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    #111694

    Dog Sxxt
    Participant

    For your record, every lean tool can be applied in administrative process. You have to make use your imagination power and lean skills.

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    #111696

    Dog Sxxt
    Participant

    Agree, not fit-one-to-all perfect strategy for all companies. I personally will sell lean comes first and then tie in with SS to companies with have no strong quality improvement culture in the past. Lean is easy to learn with few statistics jargons. You can see the results fast and be able to keep the momentum rolling before you introduce SS to tackle process capability and quality issues.
    One guy from aerospace industry told me that he cannot implement JIT because their processes are very unpredictable with stinky quality. Sometimes you have to run lean and six sigma parallel to avoid chicken or egg comes first kind of never ending argument.

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    #111713

    Mike R.
    Participant

    Wow.  What advice do I have to encourage you in this situation? I’ve tried three times today to write a meaningful response.  I can not do better than this:
    Opposition is not a corporate thing.  It’s as individual as you and me.  We all protect ourselves.  We love to flex our strengths, avoid display of our personal weaknesses, and strive to minimize risk and pain.
    Don’t blame your management for being weak and contradictory of their own stated desires.  They’re just as afraid as you and I that they are one bad decision away from termination.  They have less of an ability to cover up their mistakes. 
    There is only one way to be happy working… work for a person whose goals you respect and values you can enthusiastically support.  Those leaders are few.  Since that is not always an option, happiness must come from local, personal victories.  Be true to yourself.  Refuse to lie to your customers.  Encourage and grow others.  Be amazing, in every situation.  Rejoice always.  Be upbeat and thankful for every situation.  Represent the truth at all times.  Strength with humility and integrity without fail will always overcome the fear and uncertainty in others, as well as within ourselves.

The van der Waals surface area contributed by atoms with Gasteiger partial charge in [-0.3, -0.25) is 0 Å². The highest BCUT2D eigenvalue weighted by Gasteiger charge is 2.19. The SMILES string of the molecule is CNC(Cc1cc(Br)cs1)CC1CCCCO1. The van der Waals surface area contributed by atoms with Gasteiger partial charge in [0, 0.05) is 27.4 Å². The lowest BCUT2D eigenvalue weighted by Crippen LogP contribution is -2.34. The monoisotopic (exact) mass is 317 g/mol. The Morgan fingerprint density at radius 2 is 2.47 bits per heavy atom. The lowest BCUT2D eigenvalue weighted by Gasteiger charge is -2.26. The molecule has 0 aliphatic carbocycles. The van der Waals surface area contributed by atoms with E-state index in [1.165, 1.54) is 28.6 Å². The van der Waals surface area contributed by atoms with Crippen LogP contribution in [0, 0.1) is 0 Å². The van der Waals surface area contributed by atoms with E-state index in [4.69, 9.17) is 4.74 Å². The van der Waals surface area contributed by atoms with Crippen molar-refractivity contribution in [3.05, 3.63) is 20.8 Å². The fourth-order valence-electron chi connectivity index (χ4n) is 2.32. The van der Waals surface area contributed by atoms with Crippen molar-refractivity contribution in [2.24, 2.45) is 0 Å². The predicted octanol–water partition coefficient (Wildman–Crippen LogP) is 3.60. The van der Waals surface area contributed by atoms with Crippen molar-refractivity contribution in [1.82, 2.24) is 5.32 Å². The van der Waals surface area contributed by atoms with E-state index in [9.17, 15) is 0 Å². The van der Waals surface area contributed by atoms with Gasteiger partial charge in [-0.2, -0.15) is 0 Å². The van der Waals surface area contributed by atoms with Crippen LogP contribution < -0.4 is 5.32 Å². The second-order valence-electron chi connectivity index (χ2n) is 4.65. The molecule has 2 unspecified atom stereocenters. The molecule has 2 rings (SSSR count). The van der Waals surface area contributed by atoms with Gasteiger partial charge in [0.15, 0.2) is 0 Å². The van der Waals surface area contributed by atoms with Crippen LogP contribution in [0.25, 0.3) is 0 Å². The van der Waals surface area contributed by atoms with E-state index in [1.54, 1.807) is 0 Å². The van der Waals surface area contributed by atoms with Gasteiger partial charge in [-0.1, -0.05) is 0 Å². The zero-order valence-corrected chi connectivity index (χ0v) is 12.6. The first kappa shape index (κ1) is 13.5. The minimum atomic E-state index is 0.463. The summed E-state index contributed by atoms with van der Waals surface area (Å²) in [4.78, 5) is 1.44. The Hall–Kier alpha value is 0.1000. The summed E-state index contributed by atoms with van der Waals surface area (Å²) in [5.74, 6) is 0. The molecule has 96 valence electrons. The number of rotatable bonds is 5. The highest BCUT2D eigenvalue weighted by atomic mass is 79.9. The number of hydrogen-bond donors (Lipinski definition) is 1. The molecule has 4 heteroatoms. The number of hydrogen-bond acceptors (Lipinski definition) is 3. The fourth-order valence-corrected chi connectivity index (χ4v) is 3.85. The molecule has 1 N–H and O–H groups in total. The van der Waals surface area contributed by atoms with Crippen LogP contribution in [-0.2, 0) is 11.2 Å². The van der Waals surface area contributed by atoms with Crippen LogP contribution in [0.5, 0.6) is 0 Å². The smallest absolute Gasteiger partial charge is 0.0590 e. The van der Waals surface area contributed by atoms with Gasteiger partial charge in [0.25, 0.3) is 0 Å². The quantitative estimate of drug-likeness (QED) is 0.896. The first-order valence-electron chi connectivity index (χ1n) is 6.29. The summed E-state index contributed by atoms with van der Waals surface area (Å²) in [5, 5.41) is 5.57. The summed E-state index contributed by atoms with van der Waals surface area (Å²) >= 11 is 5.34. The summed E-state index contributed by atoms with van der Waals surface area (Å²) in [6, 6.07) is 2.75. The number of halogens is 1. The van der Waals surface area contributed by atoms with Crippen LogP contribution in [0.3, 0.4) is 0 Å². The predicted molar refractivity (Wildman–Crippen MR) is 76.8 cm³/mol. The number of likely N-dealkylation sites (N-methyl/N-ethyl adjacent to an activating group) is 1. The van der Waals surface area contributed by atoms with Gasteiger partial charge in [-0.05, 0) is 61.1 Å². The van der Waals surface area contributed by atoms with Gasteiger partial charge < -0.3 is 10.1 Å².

There’s a great book that talks about all this in detail.
    Be strong.
    Mike
     

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    #111767

    EdG
    Participant

    I like and agree with Ron’s concise discription of Lean and Six Sigma.
    Additionally, I agree and disagree with what Dog Sxxt mentioned in a previous post.  I would word “Lean is an interpretation of what TPS is” but not “a copycat of the TPS.”  Hence because it is an interpretation, some books miss (or omit) the soft side to TPS.  But, not all lean books.
    A wise individual discribed TPS as “everything we do is with the intent of establishing an environment that allows our people to immediately distinguish the normal from the abnormal.”  I would say that this discription applies to ALL of the tools within Lean (and many within Six Sigma).
    I hope this thread continues some more, I found it very interesting this evening.

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    #111821

    NewBB
    Participant

    I also found this to be an interesting thread, devoid of the sarcasm and  that sometimes creeps into Forum discussion. From this brief dialogue I found that I want to learn more about the Lean tools and how I may apply at least some of them to a transactional environment.
    Thanks guys

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    #111829

    ed pierzynski
    Participant

    I agree with some of the other postings. We started out with several 1 week Kaizen events that brought people from the ‘concept’ to ‘convert’ stage. We utilized DMAIC, process maps, failure analysis, fishbone ,etc and addressed the ‘low hanging fruit’ of the project. That is, we picked off the easiest and most productive aspects of the project. We then held formalized Six Sigma Green belt and Black belt training and conducted a number of projects, over a period of months. Also using DMAIC and all the other tools, but a lot more of the metrics and utilization of Minitab.
    As we formed a structure to our projects and reorganization to address it, it became clear that most process changes could not wait for a full blown six sigma project. As with most businesses, we needed more reactive and quicker fixes. Thus, we have started using a combination of both philosophies. In fact, there is not a lot of differences between the two, and that is why you see all the references toLean/Six Sigma. Most companies have seen the merit of both eliminating steps, waste and error but many can’t or won’t wait for results. Thus, some times you need to pick the low hanging fruit and sometimes you prune, fertilize, measure, and water. Both methods will probably get you fruit, but you need to look at the process and your resources and decide which is appropriate for your situation, and your boss.